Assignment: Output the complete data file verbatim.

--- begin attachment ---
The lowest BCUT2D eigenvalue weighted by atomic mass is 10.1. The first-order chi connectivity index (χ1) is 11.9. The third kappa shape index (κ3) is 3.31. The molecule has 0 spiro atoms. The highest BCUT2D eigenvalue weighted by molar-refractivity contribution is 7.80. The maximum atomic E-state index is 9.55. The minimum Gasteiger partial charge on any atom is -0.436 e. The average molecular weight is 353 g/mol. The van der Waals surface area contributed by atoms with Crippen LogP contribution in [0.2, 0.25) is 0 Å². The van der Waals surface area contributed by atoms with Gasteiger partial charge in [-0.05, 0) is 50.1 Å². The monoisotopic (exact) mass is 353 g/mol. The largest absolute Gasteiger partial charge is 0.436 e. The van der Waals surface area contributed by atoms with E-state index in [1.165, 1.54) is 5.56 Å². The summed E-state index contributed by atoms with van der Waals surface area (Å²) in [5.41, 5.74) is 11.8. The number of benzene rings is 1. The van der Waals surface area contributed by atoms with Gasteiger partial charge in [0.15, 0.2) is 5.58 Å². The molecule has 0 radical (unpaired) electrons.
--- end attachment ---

The lowest BCUT2D eigenvalue weighted by atomic mass is 10.1. The first-order chi connectivity index (χ1) is 11.9. The third kappa shape index (κ3) is 3.31. The molecule has 0 spiro atoms. The highest BCUT2D eigenvalue weighted by molar-refractivity contribution is 7.80. The maximum atomic E-state index is 9.55. The minimum Gasteiger partial charge on any atom is -0.436 e. The average molecular weight is 353 g/mol. The van der Waals surface area contributed by atoms with Crippen LogP contribution in [0.2, 0.25) is 0 Å². The van der Waals surface area contributed by atoms with Gasteiger partial charge in [-0.05, 0) is 50.1 Å². The monoisotopic (exact) mass is 353 g/mol. The largest absolute Gasteiger partial charge is 0.436 e. The van der Waals surface area contributed by atoms with E-state index in [1.165, 1.54) is 5.56 Å². The summed E-state index contributed by atoms with van der Waals surface area (Å²) in [5.41, 5.74) is 11.8. The number of benzene rings is 1. The van der Waals surface area contributed by atoms with Gasteiger partial charge in [0.15, 0.2) is 5.58 Å². The molecule has 0 radical (unpaired) electrons.